Co-operatives UK welcomes the proposals by the Deputy Prime Minister, Nick Clegg, to encourage business to reward workers through shares. Giving ownership to the people who work in a business is good for them but it is also good for the economy.
Personally though when people start talking about ‘responsible capitalism’, I get a little worried, do they mean upgrading the way we organise and distribute our shared resources to increase the overall productivity; increase the number of people who benefit and in a more fairer way? If so great!
Or are they talking about a more marketable capitalism, slightly reframing and changing the words we use so that people like the Occupy Movement and others who are questioning the fairness in our current economic system. – Increasing CEO and Bankers pay at a time that vast stretches of the public and private sector are facing multiple year pay freezes and redundancy.
This is always the way with Govt announcements so lets see what happens and I look forward to future developments.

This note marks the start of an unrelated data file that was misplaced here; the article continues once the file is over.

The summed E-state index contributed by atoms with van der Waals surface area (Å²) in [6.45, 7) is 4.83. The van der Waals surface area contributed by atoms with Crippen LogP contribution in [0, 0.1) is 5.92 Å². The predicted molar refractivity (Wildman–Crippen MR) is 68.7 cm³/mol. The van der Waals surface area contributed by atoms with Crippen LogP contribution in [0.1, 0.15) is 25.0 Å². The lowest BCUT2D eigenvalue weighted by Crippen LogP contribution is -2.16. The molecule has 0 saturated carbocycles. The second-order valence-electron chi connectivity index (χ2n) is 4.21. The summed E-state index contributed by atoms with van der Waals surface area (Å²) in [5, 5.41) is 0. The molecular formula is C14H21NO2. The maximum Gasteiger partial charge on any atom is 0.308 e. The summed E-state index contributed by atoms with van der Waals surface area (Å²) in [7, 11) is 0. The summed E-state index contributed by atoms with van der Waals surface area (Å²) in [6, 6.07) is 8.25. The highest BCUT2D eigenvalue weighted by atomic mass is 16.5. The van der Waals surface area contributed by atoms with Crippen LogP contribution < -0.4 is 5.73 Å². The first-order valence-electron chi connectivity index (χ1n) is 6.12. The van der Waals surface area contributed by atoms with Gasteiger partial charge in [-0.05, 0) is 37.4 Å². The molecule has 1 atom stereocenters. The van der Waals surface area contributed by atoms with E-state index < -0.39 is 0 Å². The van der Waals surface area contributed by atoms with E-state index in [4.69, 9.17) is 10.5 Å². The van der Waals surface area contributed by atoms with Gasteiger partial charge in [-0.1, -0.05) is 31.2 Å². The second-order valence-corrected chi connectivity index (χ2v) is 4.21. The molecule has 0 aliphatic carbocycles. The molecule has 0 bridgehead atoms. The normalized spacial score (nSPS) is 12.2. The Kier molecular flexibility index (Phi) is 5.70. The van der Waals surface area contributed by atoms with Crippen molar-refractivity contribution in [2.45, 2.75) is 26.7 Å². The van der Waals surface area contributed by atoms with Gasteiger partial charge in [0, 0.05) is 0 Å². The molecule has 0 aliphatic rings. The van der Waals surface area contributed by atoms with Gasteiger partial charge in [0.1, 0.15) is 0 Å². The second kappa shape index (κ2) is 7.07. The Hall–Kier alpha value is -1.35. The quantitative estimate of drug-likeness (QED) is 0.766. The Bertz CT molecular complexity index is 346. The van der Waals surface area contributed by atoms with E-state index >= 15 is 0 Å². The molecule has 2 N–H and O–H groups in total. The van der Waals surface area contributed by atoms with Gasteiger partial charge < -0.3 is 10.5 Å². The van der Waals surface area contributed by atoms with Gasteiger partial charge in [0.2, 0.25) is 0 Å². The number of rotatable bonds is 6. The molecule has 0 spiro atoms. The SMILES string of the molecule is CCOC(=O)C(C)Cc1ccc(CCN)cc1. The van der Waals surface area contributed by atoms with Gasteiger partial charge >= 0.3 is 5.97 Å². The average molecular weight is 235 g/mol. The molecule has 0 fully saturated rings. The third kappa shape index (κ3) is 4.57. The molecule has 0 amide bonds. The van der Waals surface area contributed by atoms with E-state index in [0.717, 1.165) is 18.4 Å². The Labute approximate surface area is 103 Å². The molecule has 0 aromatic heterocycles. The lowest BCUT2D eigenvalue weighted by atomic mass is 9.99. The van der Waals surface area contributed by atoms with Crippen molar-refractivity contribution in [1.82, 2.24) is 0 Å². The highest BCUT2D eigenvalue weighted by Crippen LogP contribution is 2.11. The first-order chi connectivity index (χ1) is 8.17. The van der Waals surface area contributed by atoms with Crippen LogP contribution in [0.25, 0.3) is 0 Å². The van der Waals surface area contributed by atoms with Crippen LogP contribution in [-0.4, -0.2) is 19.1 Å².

Practical things that would really help increase worker co-operative and employee owned businesses:
- Simplifying and consolidating co-operative legislation to reduce the cost/complexity giving co-ops a more equal playing field. This would also make the co-operative option clearer to professionals offering advice and guidance. This is in line with the Government’s “red tape challenge” to cut down the costs and burdens on business.
- Around one-third of all EU firms were expected to change hands in the following decade, affecting around 610,000 SMEs and 2.4 million jobs. Just promoting and even better offering tax incentives or practical advice for worker buy-outs would increase the number of worker co-operatives, but would also ensure more jobs are kept locally and businesses are more likely to survive. (Have you seen the welsh Baker Boys TV programme). Also Around 30% business closures might be regarded as ‘transfer failures’ – viable firms which close for lack of a suitable successor – rather than simple ‘business failures’.
- Exploring how to
widen access to employee ownership to those on lower incomes, in order
to promote a more participatory economy. There is already a total of
around £1.2bn of annual tax incentives for employee share ownership but
this is largely to the benefit of people on higher incomes, forming part
of the rocketing pay packets of chief executives.If these incentives are more available and understood by people on lower incomes there will naturally be an increase in interest in worker ownership of business.